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Ashtabula County  | : Ashtabula County is the northeastern-most county in the state of Ohio. As of 2000, the population was 102,728; its county seat is Jefferson. The county is named for a Native American word meaning "river of many fish." The county is probably best known for having seventeen covered bridges within the county limits. Grapes are a popular crop and there are several wineries in the region owing to the favorable microclimate created by adjacent Lake Erie.

City of Cleveland  | : Cleveland is the county seat of Cuyahoga County, the most populous county in the state. The municipality is located in northeastern Ohio on the southern shore of Lake Erie, approximately 60 miles (100 km) west of the Pennsylvania border. It was founded in 1796 near the mouth of the Cuyahoga River, and became a manufacturing center owing to its location at the head of numerous canals and railroad lines. Over the years, Cleveland's businesses have diversified into the service economy, including the financial services, insurance, legal, and healthcare sectors. As of the 2000 Census, the city proper had a total population of 478,403, and was then the 33rd largest city in the United States.

Cleveland Foundation  | : Established in 1914, the Cleveland Foundation is the world's first community foundation and the nation's second-largest today, with assets of $1.8 billion and 2009 grants of $79 million. The foundation improves the lives of Greater Clevelanders by building community endowment, addressing needs through grant making, and providing leadership on vital issues. Currently the foundation proactively directs two-thirds of its flexible grant dollars to the community's greatest needs: economic transformation (including advanced energy and globalization), public school improvement, human services and youth development, neighborhoods and housing, and arts advancement.

Cuyahoga County  | : Ohio's Cuyahoga County is the most populous county in the state, with a population of 1,393,978 according to the 2000 census. Its county seat is Cleveland. Cuyahoga County is part of Greater Cleveland, a metropolitan area, and Northeast Ohio, a 13-county region joined together in economic development initiatives.

Erie County  | : Established in the early 1800s, Erie County is geographically the largest county in Pennsylvania, and is located in the northwestern corner of the state. Home to more than 280,000 people, the county offers the only Great Lakes access and port in Pennsylvania. With 759 square miles of Lake Erie, 76 miles of shoreline, over 25 tributaries, and both Presque Isle and Erie Bluffs State Parks, Erie County offers excellent recreational opportunities for visitors and residents. In addition to the view of Lake Erie, many local vineyards and breweries make Erie County a natural tourist destination.  Erie County is also equidistant from Cleveland, OH, Buffalo, NY and Pittsburgh, PA - offering access to major highways and railroads for the areas many industrial and manufacturing companies and creating great potential for local economic development. Educational opportunities are abundant through our four universities: Edinboro, Gannon, Mercyhurst, and Penn State Erie, The Behrend College.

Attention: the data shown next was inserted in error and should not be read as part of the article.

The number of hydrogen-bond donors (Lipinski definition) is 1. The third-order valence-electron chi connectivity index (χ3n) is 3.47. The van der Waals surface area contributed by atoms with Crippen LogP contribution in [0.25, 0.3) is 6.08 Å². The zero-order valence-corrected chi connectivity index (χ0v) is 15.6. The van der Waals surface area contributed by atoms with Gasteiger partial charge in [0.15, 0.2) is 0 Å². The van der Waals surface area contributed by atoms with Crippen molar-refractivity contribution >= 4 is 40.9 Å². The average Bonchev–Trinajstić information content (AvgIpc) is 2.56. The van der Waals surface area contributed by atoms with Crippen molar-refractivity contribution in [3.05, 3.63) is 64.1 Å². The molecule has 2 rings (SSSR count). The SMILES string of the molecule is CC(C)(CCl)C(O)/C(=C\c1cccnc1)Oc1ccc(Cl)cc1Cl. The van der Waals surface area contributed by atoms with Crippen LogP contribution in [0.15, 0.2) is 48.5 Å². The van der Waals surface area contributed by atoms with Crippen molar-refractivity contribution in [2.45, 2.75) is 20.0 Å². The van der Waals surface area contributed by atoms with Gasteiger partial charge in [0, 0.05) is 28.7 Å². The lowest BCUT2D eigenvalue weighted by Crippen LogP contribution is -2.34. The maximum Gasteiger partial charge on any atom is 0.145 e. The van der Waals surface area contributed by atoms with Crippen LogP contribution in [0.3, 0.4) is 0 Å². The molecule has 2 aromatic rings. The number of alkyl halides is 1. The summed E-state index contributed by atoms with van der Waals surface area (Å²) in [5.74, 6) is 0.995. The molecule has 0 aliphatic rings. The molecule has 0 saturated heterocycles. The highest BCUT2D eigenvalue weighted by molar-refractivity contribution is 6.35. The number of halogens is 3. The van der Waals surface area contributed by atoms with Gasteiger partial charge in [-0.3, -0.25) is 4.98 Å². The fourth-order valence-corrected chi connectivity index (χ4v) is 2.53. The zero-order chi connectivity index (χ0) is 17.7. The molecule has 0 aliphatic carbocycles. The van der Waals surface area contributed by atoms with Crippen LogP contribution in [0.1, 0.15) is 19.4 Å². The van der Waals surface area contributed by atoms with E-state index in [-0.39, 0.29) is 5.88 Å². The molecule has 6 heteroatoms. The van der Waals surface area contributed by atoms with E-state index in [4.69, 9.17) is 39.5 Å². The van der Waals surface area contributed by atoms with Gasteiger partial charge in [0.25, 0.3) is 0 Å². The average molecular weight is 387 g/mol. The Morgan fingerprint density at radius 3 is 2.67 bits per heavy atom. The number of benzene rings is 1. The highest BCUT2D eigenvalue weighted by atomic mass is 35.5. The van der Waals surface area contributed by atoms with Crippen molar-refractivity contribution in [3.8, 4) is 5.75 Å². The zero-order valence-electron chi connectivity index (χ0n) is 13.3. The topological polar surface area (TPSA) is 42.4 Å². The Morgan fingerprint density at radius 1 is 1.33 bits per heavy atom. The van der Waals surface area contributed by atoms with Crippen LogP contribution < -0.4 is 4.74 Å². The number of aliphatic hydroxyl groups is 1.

Lake County | Established March 6, 1840, Lake County with only 228.2 square miles of land, is geographically the smallest county in Ohio.  In 2009, The Ohio Department of Development estimated our population at 236,775, ranking us 10th out of 88 Counties.  Our northern border consists of approximately 30 miles of Lake Erie shoreline.  This coastal asset puts Lake County in an enviable position for wind energy and water-related activities and sport opportunities.  Easy access to both SR2 and I-90 have drawn many entrepreneurs from the medical, electrical, adhesive products and other commercial/industrial fields to the area.  Recreational opportunities for residents are available through our many parks and river/lake water related activities.  Our nurseries and wineries are emerging as destination based tourist activity.  Lake County’s diverse ethnic heritage and our commercial, agriculture and industrial bases open many opportunities for a better quality of life and economic growth.

Lorain County  | : Industries such as shipbuilding, steelmaking, auto manufacturing, fishing, and farming brought people to Lorain County and created its industrial heritage. Today the county has a number of industrial sites, available land near railroads, highways, and deepwater access to Lake Erie. Existing manufacturers, infrastructure, and location make Lorain County a great location for the growing renewable energy market. Lorain County Community College (LCCC), Lorain County JVS, and Oberlin College offer a number of cutting-edge educational and training programs for residents and employers. LCCC has the only accredited two-year degree program for wind turbine technicians in the state of Ohio.



Get Connected …to Icebreaker’s supply chain opportunities!

The Icebreaker project will need a broad range of service, equipment, material, and manufacturing suppliers to complete the first offshore wind installation in the Great Lakes.  Contact our strategic partner GLWN as your first step in registering with Project Icebreaker Supply Chain.  GLWN, a Cleveland-based advanced-energy supply chain advisory group, is working with LEEDCo to help identify, qualify, and engage local northeast Ohio and regional companies that have an interest to be part of this project.

Find your opportunity in the Icebreaker project.  Contact GLWN today.


Patrick Fullenkamp                        Dee Holody           

Dir., Technical Services                 Supply Chain Services               

O: 216-920-1956                            O:  216-920-1959


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